(PhysOrg.com) -- At the center of most galaxies lie supermassive black holes that can grow to become more than a billion times larger than our Sun. However, astrophysicists don’t fully understand the formation and evolution of supermassive black holes - specifically, how swirling gas from the galaxy loses its large angular momentum to allow it to be consumed by the black hole.
In a new study, astrophysicists Philip Hopkins and Eliot Quataert from the University of California, Berkeley, have proposed an explanation for how gas loses its angular momentum and successfully crosses the last 30 light years to the black hole. Their idea stems from previous observations that the supermassive black hole in the center of the Andromeda galaxy is orbited by an old lopsided stellar disk. Hopkins and Quataert suggest that when gas flows toward a black hole, it initially forms this stellar disk due to gravitational instabilities.
Eventually, the stellar disk grows in size to stretch over a distance of dozens of light years from the center of the galaxy. Once it becomes large enough, its eccentric shape pulls unevenly on the incoming gas. This torque causes different gas streams to collide, reducing the gas’ momentum and allowing it to flow close enough to the black hole (less than one light year) to allow the black hole’s gravity to dominate and swallow the gas. The researchers’ simulations showed that this process could enable black holes to consume several solar masses of gas each year, which could have helped Andromeda’s black hole to gain much of its mass.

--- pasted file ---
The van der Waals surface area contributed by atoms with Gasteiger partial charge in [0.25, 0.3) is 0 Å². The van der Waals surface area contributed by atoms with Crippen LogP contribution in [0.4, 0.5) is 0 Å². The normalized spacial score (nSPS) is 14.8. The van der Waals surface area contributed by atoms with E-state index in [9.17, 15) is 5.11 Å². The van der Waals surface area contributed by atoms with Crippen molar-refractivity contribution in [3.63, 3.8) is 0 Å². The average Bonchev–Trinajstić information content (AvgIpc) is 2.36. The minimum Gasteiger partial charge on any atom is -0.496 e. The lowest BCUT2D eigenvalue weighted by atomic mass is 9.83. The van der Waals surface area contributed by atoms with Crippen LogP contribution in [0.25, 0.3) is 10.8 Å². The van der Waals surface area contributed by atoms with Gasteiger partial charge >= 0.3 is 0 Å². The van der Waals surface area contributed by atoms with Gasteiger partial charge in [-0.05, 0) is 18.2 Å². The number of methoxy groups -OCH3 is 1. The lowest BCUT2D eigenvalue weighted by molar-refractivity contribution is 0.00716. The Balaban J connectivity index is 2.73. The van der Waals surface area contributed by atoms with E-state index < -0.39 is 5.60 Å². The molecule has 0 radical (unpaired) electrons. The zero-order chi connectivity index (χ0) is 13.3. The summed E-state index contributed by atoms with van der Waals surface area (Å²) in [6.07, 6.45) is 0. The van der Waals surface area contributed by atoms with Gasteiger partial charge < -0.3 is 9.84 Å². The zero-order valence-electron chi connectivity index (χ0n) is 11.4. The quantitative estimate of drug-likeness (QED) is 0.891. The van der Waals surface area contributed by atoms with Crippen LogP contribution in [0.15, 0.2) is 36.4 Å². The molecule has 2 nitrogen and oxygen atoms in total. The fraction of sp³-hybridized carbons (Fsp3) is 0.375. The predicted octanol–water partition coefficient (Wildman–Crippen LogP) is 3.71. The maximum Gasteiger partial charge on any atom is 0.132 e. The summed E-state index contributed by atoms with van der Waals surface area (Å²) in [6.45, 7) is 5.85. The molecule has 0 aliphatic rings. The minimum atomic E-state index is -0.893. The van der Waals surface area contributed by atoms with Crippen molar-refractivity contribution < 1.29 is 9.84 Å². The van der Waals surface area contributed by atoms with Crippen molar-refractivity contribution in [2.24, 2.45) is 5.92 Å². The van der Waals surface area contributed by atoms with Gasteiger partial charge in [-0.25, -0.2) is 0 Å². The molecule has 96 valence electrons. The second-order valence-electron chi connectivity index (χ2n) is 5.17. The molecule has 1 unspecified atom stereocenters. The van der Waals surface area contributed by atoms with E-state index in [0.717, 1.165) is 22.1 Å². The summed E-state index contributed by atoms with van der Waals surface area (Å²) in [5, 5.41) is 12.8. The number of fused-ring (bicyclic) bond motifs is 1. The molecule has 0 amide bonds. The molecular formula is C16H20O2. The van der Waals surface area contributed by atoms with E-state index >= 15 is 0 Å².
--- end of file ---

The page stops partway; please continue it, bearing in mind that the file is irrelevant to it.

Since Andromeda is not a unique galaxy, other supermassive black holes may also have orbiting stellar disks that transport the angular momentum of gas to the black hole’s vicinity, helping to “feed” the black hole. In addition, the eccentric stellar disk’s self-gravitational forces might reveal insight into active galactic nuclei and the cosmic X-ray background.
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Philip Hopkins and Eliot Quataert. “The Nuclear Stellar Disk in Andromeda: A Fossil from the Era of Black Hole Growth.” Monthly Notices of the Royal Astronomical Society. Available at arXiv:1002.1079v2 [astro-ph.CO].
Via: New Scientist